Good luck with your college list! If you have online or hard copy suggestions you'd like to share with readers, please note them below in comments.
The Common Core is a reminder of the credo literature professors live by. Language is the building block of great sentences, great paragraphs, great chapters, and great books. We cannot take it for granted.
Many of the students who enroll in developmental classes are promising students, bright and capable of college-level work. The issue for a number of them is they do not know how to prepare for college -- and just as importantly, their families do not know how to prepare for college.
It's unacceptable that, at best, 34 percent of low-income first-generation students graduate from college. When I think that only about 2 percent of foster kids in America will graduate college, I'm outraged. When will we decide to honestly and effectively address this shameful situation?
When all is said and done, the best case for colleges admitting you is offering them a stellar application that articulates who you are as a student and person. Here are seven things you can do to make sure your application stands out from the crowd.
If you are able to meet face to face with an admissions representative and make a very good impression -- particularly in an official admissions interview -- that rep might become an advocate for you, arguing your case in admissions selection meetings.
For seniors, the college application process has begun (or is beginning now). In my last blog, I identified four common, but avoidable mistakes college applicants make in completing applications, and promised to follow with more.
You often hear the Department of Education brag about our improved graduation rates in NYC. But what good does it do to graduate more students if only a handful of them are prepared for the future?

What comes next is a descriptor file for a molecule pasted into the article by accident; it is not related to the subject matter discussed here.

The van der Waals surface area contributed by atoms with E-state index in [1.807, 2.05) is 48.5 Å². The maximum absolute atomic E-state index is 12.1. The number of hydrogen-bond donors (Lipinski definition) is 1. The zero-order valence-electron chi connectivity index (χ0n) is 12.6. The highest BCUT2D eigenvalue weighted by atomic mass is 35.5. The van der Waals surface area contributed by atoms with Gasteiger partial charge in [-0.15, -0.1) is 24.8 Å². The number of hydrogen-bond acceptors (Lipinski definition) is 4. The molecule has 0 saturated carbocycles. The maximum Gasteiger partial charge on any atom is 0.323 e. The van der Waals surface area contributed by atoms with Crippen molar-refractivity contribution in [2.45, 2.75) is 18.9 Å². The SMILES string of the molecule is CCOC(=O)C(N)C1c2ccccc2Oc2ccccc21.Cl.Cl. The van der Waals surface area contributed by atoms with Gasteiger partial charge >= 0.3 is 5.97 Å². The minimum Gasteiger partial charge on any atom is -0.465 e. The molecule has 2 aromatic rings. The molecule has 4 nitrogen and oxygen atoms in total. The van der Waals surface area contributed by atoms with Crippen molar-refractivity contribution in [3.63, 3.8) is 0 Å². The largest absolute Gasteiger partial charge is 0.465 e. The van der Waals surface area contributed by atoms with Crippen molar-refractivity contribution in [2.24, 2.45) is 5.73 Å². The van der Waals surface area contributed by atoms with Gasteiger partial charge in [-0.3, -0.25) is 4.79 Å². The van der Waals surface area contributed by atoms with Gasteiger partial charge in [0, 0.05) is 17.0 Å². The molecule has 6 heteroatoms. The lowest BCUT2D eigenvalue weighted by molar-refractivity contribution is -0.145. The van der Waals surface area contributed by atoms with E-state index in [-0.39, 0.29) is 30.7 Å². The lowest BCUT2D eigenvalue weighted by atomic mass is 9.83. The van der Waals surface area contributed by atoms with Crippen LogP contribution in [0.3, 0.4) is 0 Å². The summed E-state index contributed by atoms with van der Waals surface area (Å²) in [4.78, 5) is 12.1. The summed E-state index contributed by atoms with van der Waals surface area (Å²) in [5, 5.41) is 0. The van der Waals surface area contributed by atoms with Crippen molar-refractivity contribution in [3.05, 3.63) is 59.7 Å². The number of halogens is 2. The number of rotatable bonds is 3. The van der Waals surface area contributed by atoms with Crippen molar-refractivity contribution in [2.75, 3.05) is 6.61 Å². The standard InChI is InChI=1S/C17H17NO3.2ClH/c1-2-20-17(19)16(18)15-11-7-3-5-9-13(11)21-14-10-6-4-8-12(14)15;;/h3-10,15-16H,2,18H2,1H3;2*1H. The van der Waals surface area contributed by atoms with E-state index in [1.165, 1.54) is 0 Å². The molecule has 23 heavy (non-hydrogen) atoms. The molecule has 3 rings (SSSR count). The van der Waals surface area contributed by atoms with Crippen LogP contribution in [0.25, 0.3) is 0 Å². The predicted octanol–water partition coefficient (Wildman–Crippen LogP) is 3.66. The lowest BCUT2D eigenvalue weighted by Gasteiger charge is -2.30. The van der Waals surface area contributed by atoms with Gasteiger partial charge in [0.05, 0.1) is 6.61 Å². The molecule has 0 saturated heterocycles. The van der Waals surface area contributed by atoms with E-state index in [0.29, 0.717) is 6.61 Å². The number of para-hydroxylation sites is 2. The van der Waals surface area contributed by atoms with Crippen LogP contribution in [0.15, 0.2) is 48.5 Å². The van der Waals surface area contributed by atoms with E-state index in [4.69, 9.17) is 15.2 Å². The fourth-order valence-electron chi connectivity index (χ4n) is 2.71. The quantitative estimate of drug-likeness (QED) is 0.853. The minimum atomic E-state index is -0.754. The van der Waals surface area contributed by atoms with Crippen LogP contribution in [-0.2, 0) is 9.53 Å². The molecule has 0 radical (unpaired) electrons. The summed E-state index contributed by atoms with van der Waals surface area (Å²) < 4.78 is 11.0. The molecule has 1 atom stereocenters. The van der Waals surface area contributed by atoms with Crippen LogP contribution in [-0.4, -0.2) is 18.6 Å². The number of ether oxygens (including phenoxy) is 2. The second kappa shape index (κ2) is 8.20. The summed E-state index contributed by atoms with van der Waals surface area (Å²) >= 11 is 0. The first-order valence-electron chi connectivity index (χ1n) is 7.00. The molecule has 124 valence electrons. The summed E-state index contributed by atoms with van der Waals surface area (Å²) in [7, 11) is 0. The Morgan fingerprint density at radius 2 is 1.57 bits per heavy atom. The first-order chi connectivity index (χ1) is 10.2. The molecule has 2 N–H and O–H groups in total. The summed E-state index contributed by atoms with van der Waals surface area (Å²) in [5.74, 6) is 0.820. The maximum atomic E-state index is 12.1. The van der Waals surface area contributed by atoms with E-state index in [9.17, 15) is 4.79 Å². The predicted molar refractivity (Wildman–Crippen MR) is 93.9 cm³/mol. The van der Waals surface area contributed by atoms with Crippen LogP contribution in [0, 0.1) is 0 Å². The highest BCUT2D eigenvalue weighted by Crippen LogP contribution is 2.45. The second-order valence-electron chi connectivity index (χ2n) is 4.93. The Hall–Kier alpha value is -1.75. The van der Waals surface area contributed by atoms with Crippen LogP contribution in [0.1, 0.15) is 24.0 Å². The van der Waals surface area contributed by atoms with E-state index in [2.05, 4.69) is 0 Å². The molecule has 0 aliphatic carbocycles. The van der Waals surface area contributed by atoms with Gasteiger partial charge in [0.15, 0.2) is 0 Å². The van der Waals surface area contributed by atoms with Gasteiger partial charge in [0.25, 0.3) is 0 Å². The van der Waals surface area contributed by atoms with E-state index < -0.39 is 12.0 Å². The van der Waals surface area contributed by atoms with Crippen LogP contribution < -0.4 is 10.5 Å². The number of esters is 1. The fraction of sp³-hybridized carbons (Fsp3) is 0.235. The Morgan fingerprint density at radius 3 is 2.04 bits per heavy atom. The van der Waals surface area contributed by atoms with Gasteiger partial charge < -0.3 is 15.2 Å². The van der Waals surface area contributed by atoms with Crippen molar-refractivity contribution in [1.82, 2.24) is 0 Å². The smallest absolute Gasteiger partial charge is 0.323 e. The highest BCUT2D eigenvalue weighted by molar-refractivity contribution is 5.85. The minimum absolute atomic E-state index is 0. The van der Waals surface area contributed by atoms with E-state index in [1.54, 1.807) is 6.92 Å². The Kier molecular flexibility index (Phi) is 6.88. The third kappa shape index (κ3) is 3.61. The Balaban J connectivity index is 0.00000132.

The old formula -- get a degree, get a good job, have a good life -- is breaking down. More people are attempting degree programs but many of them didn't receive adequate preparation in high school.
This San Jose high school goes out of its way to find students that were not successful in middle school. Through building relationships and hard work, each student leaves DCP college-bound.
Parents of high-achievers are getting the message: Stop the pressure. But what happens when your kid is the one refusing to let up?
By bringing new career and college planning programs at a fraction of the price of traditional independent advisers, Theba hopes others can avoid similar career-choosing struggles.
Race to Nowhere isn't about how the education system is failing low-income kids. It's about how as a society we have put so much pressure on our children.
The key to providing career readiness lies in integration. Career education and traditional academic subjects actually support each other.
On this National Day of Blogging for Real Education Reform, I hope we can agree to move forward on solutions and not get sidetracked by debates that will slow real progress.
The phrase "ready to learn," frequently applied to young children, is rather odd when you stop to think about it, because the implication is that some kids aren't.